Many Buddhas Who Dance

trailingspouseurope

Assembling Vision Boards for New Year’s resolutions

We have our coat collars piled up against the wind. We are bearing tupperware bowls of vegetarian foods, and have foam mats tucked under our arms. We pass a roar of voices coming from a glassed-in patio where a crowd of smokers gathers outside in spite of the cold. They are priming the night’s eventual abandon. I am thinking it is a form of dedication to shiver outside for a smoke, when a young man stops us to ask for a light. I wonder how he could not notice. None of us smoke, we say. We are on our way to yoga. It’s a nasty habit, he agrees. Quickly, an ungenerous thought comes to mind. As he turns to look elsewhere, I register his glazed look and conclude, everyone I meet today will be a Buddha.

As it is, we have nearly arrived at the studio, The Paquier (Pack-eeay). It’s named after the street and the public park across from it, which could be mistaken for a meadow. Instead of grazing flocks, it is most often swarms of walkers and loungers who are attracted to the benches at lakeside, the green-space and a network of pathways for strolling. The large Sycamores that run along the border give the appearance of an academic quadrangle in my past. In this case however, it’s the performing-arts center, the Canal Vassé (va-say) and the town hall that frame the space.

K and I accompany Chantal and Bernard. They are a couple in a long-term, common-law union. Our paths crossed two years ago while participating in yoga classes. We were neophytes. They were veterans. This evening session will be led by the same Yoga Prof, Cécile. I like to refer to her as a prof, or professor, since it is more polite than calling her a monk. It is her entrancing approach to the practice that is seemingly monastic. We all love her for it, in spite of the aloofness it entails. The demeanor inspires respect, for her and the practice. Plus, she turns yoga postures into dance.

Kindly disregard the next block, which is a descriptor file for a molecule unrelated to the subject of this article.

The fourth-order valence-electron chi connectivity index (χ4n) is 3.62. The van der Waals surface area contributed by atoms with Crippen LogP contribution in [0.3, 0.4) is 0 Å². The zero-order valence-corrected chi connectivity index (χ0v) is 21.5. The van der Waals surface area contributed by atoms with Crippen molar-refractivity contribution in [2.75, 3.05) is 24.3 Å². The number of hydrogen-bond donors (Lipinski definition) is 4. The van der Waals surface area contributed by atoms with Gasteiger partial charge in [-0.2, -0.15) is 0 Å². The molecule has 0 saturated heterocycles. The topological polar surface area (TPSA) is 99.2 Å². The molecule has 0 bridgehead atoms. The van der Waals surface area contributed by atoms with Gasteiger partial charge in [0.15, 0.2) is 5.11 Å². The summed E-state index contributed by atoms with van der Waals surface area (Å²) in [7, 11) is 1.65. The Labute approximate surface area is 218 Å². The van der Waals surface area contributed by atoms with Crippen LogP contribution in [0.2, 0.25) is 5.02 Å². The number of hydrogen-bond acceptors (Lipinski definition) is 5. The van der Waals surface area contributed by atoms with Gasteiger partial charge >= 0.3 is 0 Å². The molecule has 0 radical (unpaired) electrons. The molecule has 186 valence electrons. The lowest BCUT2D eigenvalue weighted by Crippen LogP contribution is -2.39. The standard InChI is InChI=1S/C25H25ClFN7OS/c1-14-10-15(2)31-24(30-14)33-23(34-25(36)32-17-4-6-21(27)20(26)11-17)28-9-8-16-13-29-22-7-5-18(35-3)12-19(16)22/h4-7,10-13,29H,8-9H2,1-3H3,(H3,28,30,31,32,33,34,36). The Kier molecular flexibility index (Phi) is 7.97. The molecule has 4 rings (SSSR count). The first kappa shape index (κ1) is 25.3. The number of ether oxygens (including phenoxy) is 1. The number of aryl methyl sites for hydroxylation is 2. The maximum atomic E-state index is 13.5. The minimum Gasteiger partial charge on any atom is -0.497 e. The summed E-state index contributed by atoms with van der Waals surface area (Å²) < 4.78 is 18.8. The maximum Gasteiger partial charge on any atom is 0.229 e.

I have been happily looking forward to this evening session with Cécile for some weeks. Happier yet that I could persuade my spouse that it might be a fun, if unconventional, way to welcome in the New year. In addition, I bargained, we can reunite with Chantal and Bernard, who remain close friends after our relocation to Switzerland. The 90 minutes and, at least to some degree, the differences in cultures certainly separate us. On the other hand, it tends to sharpen my fond sentiments for them.

We four have arrived together by car in central Annecy, having come down from their home, a converted barn in Annecy-le-vieux that stands on his family property. This neighboring community is where the Romans first arrived to stake out a settlement, long before his horticulture took seed. The original outpost was established for its defensive vantage, a hill overlooking the lakeshore and the approaching byways of the ancient Annecy basin. The modern Annecy tonight, with its byways choked with traffic, is looking to be, as always, a parking hassle.

trailingspouseurope

Orchid from a Green Thumb